How To Implement Firmware Anti-cloning Protection


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Introduction

The firmware running on most embedded systems resides in an external FLASH memory device which is connected to a processor over a memory interface bus (parallel or serial). Both the Flash memory device and the memory bus are exposed and can be easily tapped by a hacker to illegally copy the firmware. Preventing the firmware from being copied or cloned is really not practical. But the execution of the firmware can be practically and securely controlled such that even the firmware gets illegally cloned it will not be illegally run, effectively protecting the intellectual properties of the firmware.

To securely control the execution of the firmware, the firmware needs to be tied to a hardware device of which secret contents can not be cloned or reproduced. The firmware uses the challenge-response mechanism to ensure that the hardware on board is authentic to execute normally. Thus securing the hardware device translates to securing the firmware execution.

The firmware, which is the client, sends a question (challenge) to the hardware device, which is an authentication chipset. The client expects an answer (response) from the authentication chipset. If the answer is correct, the firmware continues normal execution. During the cause of execution, the firmware sends out many different questions to the authentication chipset and these questions are randomly generated with a Secret Key known only to the authentication chipset. The authentication chipset uses the same Secret Key to generate answers (responses) that satisfy the questions (challenges).

The response sent on a physical bus (I2C, for example) from the authentication chipset to the firmware is securely protected by hashing the response using SHA-256 cryptographic algorithm. The response is a digest computed by the authentication chipset. The physical communications bus (I2C, for example) is now a secure channel preventing it from being tapped, replayed by the hacker.

In our implementation, we use ATSHA204 authentication chipset from Atmel. Our firmware resides in a NOR SPI serial Flash memory device on board which obviously can be easily de-soldered from the board and its contents can be duplicated using a device programmer at ease.

The implementation flow consists of the following major steps:
- The firmware generates a challenge.
- The firmware sends the challenge to the authentication chipset.
- The firmware instructs the authentication chipset to compute a response and send it back.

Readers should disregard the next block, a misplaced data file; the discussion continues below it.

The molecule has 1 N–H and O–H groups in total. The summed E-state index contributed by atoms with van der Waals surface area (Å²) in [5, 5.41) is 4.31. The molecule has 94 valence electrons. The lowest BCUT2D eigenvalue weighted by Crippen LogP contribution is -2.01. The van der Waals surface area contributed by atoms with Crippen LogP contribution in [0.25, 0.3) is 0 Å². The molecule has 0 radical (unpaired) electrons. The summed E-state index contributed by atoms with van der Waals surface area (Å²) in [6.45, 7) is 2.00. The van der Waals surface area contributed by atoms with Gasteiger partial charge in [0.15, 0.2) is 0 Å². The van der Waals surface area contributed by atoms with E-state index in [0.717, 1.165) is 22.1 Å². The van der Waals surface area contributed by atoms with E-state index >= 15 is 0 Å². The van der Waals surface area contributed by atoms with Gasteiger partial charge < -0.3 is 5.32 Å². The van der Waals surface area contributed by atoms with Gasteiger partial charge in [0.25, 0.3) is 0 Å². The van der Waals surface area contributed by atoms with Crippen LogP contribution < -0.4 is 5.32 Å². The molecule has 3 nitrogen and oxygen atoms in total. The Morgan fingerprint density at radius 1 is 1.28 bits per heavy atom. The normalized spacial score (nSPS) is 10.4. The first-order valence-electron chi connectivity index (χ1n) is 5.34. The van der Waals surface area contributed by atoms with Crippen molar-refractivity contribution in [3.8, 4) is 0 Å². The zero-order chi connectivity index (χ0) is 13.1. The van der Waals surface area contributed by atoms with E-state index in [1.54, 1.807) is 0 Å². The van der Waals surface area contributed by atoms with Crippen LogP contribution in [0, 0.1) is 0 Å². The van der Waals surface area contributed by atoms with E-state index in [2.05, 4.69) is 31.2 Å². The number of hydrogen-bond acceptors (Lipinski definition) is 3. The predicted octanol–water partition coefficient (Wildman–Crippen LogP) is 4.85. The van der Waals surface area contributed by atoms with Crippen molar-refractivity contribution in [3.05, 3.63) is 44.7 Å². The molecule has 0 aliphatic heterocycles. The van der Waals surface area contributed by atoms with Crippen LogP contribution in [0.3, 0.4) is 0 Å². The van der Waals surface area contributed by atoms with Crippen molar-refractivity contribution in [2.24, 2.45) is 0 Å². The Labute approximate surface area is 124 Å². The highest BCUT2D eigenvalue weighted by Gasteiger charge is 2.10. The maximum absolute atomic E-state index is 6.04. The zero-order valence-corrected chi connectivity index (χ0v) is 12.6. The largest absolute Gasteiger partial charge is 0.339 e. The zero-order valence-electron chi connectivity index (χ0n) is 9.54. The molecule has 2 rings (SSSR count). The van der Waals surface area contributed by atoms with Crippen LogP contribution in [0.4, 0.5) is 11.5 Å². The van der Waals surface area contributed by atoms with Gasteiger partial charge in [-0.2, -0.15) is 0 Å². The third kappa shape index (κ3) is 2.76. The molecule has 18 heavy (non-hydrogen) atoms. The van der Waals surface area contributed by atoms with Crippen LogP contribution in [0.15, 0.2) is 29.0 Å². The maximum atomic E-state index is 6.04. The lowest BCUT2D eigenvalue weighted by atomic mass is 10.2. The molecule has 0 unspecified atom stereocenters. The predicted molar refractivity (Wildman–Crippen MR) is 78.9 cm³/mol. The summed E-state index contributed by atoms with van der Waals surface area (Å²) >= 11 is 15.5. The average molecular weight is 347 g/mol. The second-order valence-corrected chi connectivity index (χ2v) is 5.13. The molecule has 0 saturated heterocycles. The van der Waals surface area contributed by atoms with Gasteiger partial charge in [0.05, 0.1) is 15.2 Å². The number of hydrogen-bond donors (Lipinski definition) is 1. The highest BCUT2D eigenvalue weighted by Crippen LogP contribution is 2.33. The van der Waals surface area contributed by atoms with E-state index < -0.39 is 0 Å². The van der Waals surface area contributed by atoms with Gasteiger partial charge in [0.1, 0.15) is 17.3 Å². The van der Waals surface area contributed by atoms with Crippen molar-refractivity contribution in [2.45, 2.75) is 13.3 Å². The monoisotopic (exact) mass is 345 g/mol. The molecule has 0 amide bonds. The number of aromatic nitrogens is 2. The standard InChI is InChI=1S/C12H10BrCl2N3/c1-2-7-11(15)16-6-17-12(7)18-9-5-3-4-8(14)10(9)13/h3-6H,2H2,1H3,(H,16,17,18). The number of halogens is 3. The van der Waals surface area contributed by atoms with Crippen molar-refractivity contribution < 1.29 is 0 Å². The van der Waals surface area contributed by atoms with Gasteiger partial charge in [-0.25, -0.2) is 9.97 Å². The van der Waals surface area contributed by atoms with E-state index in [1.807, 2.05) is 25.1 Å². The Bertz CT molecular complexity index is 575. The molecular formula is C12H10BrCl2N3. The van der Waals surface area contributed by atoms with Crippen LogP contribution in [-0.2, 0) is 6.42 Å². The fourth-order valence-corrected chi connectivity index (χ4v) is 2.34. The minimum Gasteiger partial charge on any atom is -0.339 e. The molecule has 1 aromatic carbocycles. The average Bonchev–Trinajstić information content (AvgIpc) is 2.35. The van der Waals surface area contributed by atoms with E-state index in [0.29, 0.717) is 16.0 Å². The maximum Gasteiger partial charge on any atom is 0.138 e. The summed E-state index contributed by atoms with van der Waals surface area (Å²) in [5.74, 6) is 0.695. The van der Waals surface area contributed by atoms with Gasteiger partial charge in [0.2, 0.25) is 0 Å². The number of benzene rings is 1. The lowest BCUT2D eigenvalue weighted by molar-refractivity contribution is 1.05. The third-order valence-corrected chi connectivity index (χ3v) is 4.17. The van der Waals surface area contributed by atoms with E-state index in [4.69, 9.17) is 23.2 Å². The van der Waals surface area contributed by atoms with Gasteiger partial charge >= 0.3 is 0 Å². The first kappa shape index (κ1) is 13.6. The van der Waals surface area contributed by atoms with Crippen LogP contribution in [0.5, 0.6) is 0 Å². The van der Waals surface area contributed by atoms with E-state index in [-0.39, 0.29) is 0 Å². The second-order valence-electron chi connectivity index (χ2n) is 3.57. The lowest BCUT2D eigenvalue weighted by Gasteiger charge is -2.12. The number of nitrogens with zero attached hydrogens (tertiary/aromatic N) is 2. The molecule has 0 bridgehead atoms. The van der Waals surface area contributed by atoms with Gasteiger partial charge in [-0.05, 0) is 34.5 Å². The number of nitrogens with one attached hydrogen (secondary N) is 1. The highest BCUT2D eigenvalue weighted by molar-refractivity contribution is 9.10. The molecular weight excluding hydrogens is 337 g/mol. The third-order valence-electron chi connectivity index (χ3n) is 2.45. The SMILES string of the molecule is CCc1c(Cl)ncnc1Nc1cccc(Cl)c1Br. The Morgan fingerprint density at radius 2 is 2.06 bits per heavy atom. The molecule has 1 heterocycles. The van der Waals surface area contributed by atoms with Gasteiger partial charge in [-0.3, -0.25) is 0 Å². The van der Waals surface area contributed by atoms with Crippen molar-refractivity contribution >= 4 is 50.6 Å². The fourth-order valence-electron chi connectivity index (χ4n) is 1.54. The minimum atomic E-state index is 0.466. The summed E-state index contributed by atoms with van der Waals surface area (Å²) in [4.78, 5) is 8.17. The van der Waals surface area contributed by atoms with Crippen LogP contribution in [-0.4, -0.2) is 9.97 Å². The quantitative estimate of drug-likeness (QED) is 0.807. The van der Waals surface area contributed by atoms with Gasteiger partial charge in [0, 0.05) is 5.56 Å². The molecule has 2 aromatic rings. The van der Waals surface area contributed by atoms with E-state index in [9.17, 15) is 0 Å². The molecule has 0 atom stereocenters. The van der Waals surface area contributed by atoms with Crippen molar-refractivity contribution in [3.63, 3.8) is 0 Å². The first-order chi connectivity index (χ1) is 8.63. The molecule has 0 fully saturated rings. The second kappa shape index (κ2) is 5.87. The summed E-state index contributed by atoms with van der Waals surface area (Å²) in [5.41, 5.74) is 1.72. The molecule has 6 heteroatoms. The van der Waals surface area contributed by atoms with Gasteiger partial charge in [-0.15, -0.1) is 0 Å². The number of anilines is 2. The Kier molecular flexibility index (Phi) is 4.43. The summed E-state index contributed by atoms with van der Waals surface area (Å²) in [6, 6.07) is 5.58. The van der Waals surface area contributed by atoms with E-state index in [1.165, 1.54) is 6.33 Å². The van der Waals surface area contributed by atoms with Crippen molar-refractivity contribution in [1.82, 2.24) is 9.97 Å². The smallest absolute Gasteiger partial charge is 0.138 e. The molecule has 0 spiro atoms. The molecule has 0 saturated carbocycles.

- At the same time, the firmware calculates the expected response.
- Upon receiving the response from the authentication chipset, the firmware compares it against the expected response. If there is a mismatch, the firmware stops the execution or causes the execution to be abnormal or buggy.

The Secret Key is used by the firmware to generate the expected responses. The weakest point is the Secret Key being exposed. The firmware should store the Secret Key securely, for example, by hard coding its pieces in various places and/or use multiple secret keys spreading around in the code. Also the JTAG port on the processor should be disabled and the serial port console should not have the root login privilege, preventing the firmware execution from getting stepped through.

A. Generating Challenge

First of all, the challenge should be as random as possible. A fixed challenge completely defeats the purpose of authentication.

To generate a 256-bit random number, the firmware can use a simple linear feedback shift register (LFSR) algorithm or send out a RANDOM command to have the ATSHA204 authentication chip to generate a high quality random number for you. We name this random number as Rand4Challege.

The parameters to the RANDOM command are:

NameByte SizeValueNotes
OpCodeRANDOM10x1B
Param1Mode10x00automatically update EEPROM seed.
Param2N/A20x0000must be zero.
DataN/A0

The RANDOM command upon successful execution returns a 32-byte random number.

B. Sending Challenge

The challenge should be sent randomly often but not frequent so that the communications on the physical channel appears to be random, not periodic. For example the challenges can be sent in a combination of prime numbers of seconds, such as 7 seconds, 45 seconds, 23 seconds, 37 seconds.

Use the NONCE command to send out the challenge to the ATSHA204 authentication chipset. Note, NONCE command takes only 20 bytes as its input value so we will use the first 20 bytes from the 32-byte random number generated by in Step A.

The parameters for the NOCE command are:

NameByte SizeValueNotes
OpCodeNONCE10x16
Param1Mode10x00combine new random number with NumIn, store in TempKey. Automatically update EEPROM seed.
Param2N/A20x0000must be zero.
DataNumIn20Rand4Challegeobtained from Step A.

Upon execution the NOCE command returns a 32-byte random number (we name it RandOut) which will be used in the next step along with the Secret Key to calculate the expected response.

C. Instructing Authentication Chipset to Send Back Response

After sending the NOCE command and receiving the random number RandOut, the firmware issues the MAC command to have the authentication chipset compute the response (a digest) and return it.

The parameters for the MAC command are:

NameByte SizeValueNotes
OpCodeMAC10x08
Param1Mode10x01use SecretKey and TempKey.
Param2KeyID20x0003the slot # where the Secret Key is stored.